3
0
Anonymous Coward

The Wap Gap all over again

http://sourcedaddy.com/networking/the-wap-gap.html

Also check your enterprise - "SSL Inspection" using the same technique of installing a truester certificate is becoming a common feature of enterprise web proxies

0
0
Anonymous Coward

"Normal proxy servers (as deployed in most offices), only proxy unencrypted (http:) traffic. Encrypted (https:) traffic is normally passed straight through the proxy."

Clearly you work in entirely different environments to me. Every Enterprise proxy server I've worked on in the last few years has been able to decrypt and inspect HTTPs traffic. These include Bluecoats, McAfee Web Gateways, Webwashers etc ...

I know how to configure a proxy server to proxy HTTPs. What I'm saying is that IS how corporates set them up.

So my point remains the same - Isn't this just a proxy server? Isn't this just the same as the proxy server in your office, if they choose to configure it that way?

And the answer is yes.

0
0
WTF?

Boffin needed...

Genuine question which I am sure a Reg reader can explain well: Nokia are hardware makers. Why is the browser of their phone directing web traffic to their servers at all? Isnt this a configuration between the phone owner/user and his service provider, which is presumably not Nokia?

If this seems like a dumb question to you, then you are probably the right person to answer it, thanks :)

0
0

Re: Boffin needed...

If they can (man in the middlw) compress the data and make 10MB look like 1 MB then it will look like their phone downloads 10x faster than anyone else's. Maybe everyone else is already at it, so they have to so as not to look 10x slower...

The fact that your secret banking/terror hit list/naughty pics data can now be seen in clear somewhere along the line is very worrying and demonstrates how broken Nokia are.

At least they could have given people the fucking options:

1. slow and private

2. maybe faster and compromised security

0
0

Re: Boffin needed...

This is a cheap phone with a slow processor, not much memory and on a slow network. Modern web sites take a lot of processing power, memory and bandwidth. So Nokia are pushing the problem off to their server, which accesses the site and simplifies/optimises it to make it easier for the phone browser to display. It is a bit like they are splitting the browser between the phone handset and their servers.

The idea, of course, is that it keeps the phone cost down while making it more attractive to punters than the phones from cheap chinese knock-off manufacturers.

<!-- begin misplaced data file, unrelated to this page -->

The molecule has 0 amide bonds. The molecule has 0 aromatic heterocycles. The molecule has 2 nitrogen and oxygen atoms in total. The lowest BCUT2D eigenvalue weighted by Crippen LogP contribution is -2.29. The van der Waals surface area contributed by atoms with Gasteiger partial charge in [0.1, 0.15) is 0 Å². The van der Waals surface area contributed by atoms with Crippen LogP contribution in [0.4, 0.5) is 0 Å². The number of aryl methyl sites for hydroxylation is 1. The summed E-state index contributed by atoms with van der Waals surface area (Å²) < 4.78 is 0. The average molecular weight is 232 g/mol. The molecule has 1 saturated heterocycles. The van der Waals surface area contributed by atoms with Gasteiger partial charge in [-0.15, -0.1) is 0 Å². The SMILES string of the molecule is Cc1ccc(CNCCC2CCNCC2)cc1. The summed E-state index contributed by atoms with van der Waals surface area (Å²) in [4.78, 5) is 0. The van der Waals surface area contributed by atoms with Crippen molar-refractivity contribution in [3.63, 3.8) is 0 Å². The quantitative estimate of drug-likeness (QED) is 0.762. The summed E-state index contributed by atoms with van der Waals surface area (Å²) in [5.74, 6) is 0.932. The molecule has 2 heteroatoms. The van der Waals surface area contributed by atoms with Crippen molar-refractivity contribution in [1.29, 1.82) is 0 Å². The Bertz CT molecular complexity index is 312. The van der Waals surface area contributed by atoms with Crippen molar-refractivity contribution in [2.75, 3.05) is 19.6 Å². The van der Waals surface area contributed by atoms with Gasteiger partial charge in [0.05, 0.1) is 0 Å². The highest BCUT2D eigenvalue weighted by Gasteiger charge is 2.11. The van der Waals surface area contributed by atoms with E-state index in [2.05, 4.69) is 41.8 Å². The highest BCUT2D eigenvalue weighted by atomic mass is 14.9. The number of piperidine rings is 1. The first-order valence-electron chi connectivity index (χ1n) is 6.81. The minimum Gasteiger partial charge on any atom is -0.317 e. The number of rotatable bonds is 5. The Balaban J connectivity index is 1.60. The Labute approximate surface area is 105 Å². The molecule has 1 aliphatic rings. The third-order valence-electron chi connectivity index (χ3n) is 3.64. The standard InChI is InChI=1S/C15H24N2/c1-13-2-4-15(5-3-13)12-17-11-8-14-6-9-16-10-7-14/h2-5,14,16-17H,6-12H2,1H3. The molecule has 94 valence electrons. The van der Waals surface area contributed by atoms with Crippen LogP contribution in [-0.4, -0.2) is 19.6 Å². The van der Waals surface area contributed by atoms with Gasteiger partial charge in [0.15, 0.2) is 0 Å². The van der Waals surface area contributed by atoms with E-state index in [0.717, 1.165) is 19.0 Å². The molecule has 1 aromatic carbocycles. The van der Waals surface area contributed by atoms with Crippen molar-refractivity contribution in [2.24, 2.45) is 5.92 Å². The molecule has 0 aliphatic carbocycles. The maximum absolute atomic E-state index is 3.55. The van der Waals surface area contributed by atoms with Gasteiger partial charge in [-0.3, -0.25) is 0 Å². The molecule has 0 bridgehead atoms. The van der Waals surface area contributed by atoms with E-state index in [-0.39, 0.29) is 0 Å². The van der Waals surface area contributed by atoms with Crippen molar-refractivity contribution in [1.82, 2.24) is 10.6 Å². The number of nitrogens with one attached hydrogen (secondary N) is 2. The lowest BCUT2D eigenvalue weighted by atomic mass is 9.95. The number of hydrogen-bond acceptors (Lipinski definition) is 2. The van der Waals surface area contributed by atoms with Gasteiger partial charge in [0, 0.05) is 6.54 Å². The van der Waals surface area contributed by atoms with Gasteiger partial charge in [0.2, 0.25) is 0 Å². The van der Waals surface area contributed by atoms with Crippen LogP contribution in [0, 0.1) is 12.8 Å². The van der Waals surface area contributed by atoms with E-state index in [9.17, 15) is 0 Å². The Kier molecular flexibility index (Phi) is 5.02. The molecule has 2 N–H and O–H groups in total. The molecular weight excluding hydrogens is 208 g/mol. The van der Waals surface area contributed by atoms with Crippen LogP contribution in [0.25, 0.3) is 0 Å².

0
0

So just like Opera Mini then?

This is exactly what Opera Mini does, not really avoidable if you want a half-decent browsing experience on ultra-low end "smartphones"

0
0

Re: So just like Opera Mini then?

Yes. And I don't like it there either.

But at least Opera Mini is optional and is open about its approach. It's FAQ page explans how it works and that for end-to-end ecyption you should use Opera Mobile instead. It even says "If you do not trust Opera Software, make sure you do not use Opera Mini to enter any kind of sensitive information."

Nokia is being considerably less open about what is going on but I don't believe they are actually using an Opera Mini approach (with a rendering engine in the proxy). I think the phone is more powerful than the "featurephone with MIDP" targetted by Opera Mini and I suspect Nokia are just doing things like compression. In that case I don't see how they justify the intrusion into SSL. In any case, they need to be open about what is going on and make sure that there is a way for people to turn it off (or download an alternative browser). Where is Nokia's equivalent of http://www.opera.com/mobile/help/faq/?

1
0

This is nothing new

On Nokia's page describing Xpress Browser, even before recent media coverage, was a full screen picture with boxes and arrows showing data goes through Nokia, gets modified and optimized, and sent back to user.

As for "lawful intercept" capabilities, all you need is Verisign or other authority trusted by the suspects' browsers sign ssl certificates on the fly (or indeed lend you a signing key), take that capability to isp and have them redirect traffic through your own systems. SSL is totally inadequate for authenticating the source and destination, when the system of doing that relies on entities techincally capable of lying, and compellable to do so by people with big guns and the right to bear taxes.

2
0
This topic is closed for new posts.